The most important country you’ve never heard about

The most important country you’ve never heard about

Intro (00:00:00)

  • Djibouti, a small country strategically located at the Red Sea's choke point, hosts military bases of several nations, including the US, France, Japan, and China.
  • Due to its strategic position, Djibouti plays a crucial role in global rivalries and tensions, making its stability essential for maintaining free trade and preventing regional conflicts.
  • Despite being one of the poorest countries globally, Djibouti has successfully balanced the interests of various powers without succumbing to their influence.
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Geography makes history (00:05:36)

  • The Strait of Bab-el-Mandeb, also known as the Gate of Tears, was a dangerous and treacherous passage due to strong winds, unpredictable crosscurrents, and shallow reefs.
  • The Suez Canal, constructed by a French company, revolutionized trade and significantly reduced the travel time between Europe and Asia.
  • The strategic importance of the Suez Canal led to a scramble for control among European powers, with Britain, France, and Italy vying for influence in the region.
  • France acquired a small island at the choke point of the Strait of Bab-el-Mandeb and established a lighthouse and a port.
  • Italy purchased a stretch of coastline from local Sultans and established the colony of Eritrea.
  • France focused on acquiring a strip of sparsely populated coast, which would become Djibouti, in exchange for protection.
  • The French colony of K Fran de Somali (French Somaliland) served as a key base for projecting power and refueling during their colonial expansion in Asia.
  • Despite the wave of decolonization after World War II, France maintained control of Djibouti until 1977 when the country gained independence following protests and clashes with local authorities.

Djibouti’s new reality (00:08:50)

  • Djibouti's strategic location at the choke point of the Red Sea has made it a key location for international trade and commerce.
  • After the 9/11 attacks, the United States established a permanent military base in Djibouti, making it a crucial hub for counter-terrorism operations in the region.
  • Djibouti serves as a vital gateway for Ethiopia, facilitating 95% of its trade, and has also attracted military presence from other countries such as Japan, Italy, Spain, and Germany, to ensure the security of the trade route.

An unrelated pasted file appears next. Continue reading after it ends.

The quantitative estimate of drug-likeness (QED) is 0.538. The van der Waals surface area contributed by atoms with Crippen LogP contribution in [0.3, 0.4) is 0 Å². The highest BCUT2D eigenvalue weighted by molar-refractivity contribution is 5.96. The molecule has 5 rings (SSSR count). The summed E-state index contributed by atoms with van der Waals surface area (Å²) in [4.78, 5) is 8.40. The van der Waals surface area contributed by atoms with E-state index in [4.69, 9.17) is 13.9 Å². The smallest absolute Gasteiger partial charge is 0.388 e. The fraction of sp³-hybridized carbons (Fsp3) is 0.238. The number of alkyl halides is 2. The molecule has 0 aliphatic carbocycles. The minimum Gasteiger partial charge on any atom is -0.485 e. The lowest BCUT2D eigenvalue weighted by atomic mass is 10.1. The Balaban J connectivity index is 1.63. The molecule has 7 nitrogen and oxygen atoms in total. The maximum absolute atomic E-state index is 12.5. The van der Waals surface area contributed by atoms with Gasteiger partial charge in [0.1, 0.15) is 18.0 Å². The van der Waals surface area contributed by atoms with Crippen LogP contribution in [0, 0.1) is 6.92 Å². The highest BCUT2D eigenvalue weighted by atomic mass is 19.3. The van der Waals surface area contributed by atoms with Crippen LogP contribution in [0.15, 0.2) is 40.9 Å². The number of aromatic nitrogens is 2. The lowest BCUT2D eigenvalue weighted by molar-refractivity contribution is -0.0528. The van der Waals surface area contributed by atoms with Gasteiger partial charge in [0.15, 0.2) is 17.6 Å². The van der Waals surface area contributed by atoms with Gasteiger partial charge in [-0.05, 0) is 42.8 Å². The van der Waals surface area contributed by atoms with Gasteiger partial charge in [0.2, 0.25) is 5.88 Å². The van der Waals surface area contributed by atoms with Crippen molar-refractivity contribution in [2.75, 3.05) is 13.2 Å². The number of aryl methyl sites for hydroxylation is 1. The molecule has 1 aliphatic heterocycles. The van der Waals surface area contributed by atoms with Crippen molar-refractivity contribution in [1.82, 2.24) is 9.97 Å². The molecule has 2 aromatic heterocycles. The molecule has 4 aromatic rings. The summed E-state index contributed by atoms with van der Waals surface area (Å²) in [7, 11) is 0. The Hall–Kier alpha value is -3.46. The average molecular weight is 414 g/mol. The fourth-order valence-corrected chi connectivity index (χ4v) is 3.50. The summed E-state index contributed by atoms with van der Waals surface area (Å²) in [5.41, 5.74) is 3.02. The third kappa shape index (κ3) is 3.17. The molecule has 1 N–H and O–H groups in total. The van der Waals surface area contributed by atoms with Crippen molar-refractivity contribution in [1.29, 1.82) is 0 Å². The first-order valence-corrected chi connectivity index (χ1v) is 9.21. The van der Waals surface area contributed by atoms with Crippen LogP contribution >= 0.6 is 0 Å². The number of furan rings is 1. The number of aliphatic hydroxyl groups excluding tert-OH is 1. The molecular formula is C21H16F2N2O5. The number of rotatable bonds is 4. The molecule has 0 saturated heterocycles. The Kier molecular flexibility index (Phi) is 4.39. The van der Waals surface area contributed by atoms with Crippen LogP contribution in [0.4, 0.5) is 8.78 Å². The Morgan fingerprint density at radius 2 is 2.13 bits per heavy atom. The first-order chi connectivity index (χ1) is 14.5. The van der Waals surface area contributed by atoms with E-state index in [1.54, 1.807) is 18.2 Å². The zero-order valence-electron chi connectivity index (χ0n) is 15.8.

• The country's economy has flourished from leasing its ports and territories to foreign nations, generating substantial revenue and attracting foreign investment and development.

China builds a base (00:14:28)

  • China sets up a support base in Djibouti, near the US base, in 2016.
  • China claims the base is to combat piracy, but the issue had largely subsided by 2017.
  • China builds a large pier capable of handling aircraft carriers and nuclear submarines.
  • China invests in infrastructure projects in Djibouti, such as a railway, pipeline, and port, increasing Djibouti's debt to China.
  • Djibouti becomes the only place with US and Chinese military bases in close proximity.
  • There have been accusations of spying and the US alleges that China pointed lasers at pilots.
  • Russia wanted a base in Djibouti but was denied.

Local impacts (00:16:42)

  • Djibouti has a population of almost a million people.
  • The US base, along with French and Chinese bases, support an undemocratic regime accused of human rights abuses.
  • Foreign aid from the bases has helped reduce hunger and support the economy.
  • There are concerns about accidents, such as drones crashing into civilian infrastructure.
  • US soldiers mostly keep to themselves and do not buy goods locally.
  • The bases create a "slice of America" in Djibouti, with US soldiers not even drinking local water.

Geopolitics on steroids (00:19:37)

  • Djibouti is located in a strategically important region, known as the Horn of Africa.
  • Neighboring countries and external powers have vested interests in the region due to its potential as a future food basket and access to the sea.
  • Ethiopia relies on Djibouti as its primary access to the sea for trade and food imports.
  • Djibouti's complex geopolitical situation arises from its role as a host to military bases of various countries, including the United Arab Emirates (UAE), Qatar, and China.
  • The UAE and Djibouti had a close relationship, with the UAE investing heavily in Djibouti's port, which is crucial to Djibouti's economy.
  • However, the UAE's growing ties with Eritrea, Djibouti's rival, strained their relationship.
  • In 2017, a conflict between the UAE and Qatar, which also had a military presence in Djibouti, led to Qatar withdrawing its troops.
  • Eritrea took advantage of the situation and seized some of Djibouti's territory.
  • Djibouti skillfully navigated these complex geopolitical dynamics by playing different powers against each other.
  • To reduce its dependence on the UAE, Djibouti granted a significant portion of its port to China, a rising global power.
  • This move strengthened Djibouti's position and lessened the UAE's influence.

Conclusion (00:22:58)

  • Djibouti's strategic location makes it a vital geopolitical player.
  • The chokepoint near Djibouti is becoming increasingly important due to rising tensions between regional powers.
  • Djibouti's role as a host to rival military bases creates a complex balancing act for its government.
  • As great powers increasingly compete for vital resources and geographies, the risk of conflict escalates.
  • Djibouti's future stability depends on its ability to navigate the delicate balance between cooperation and competition among major powers.
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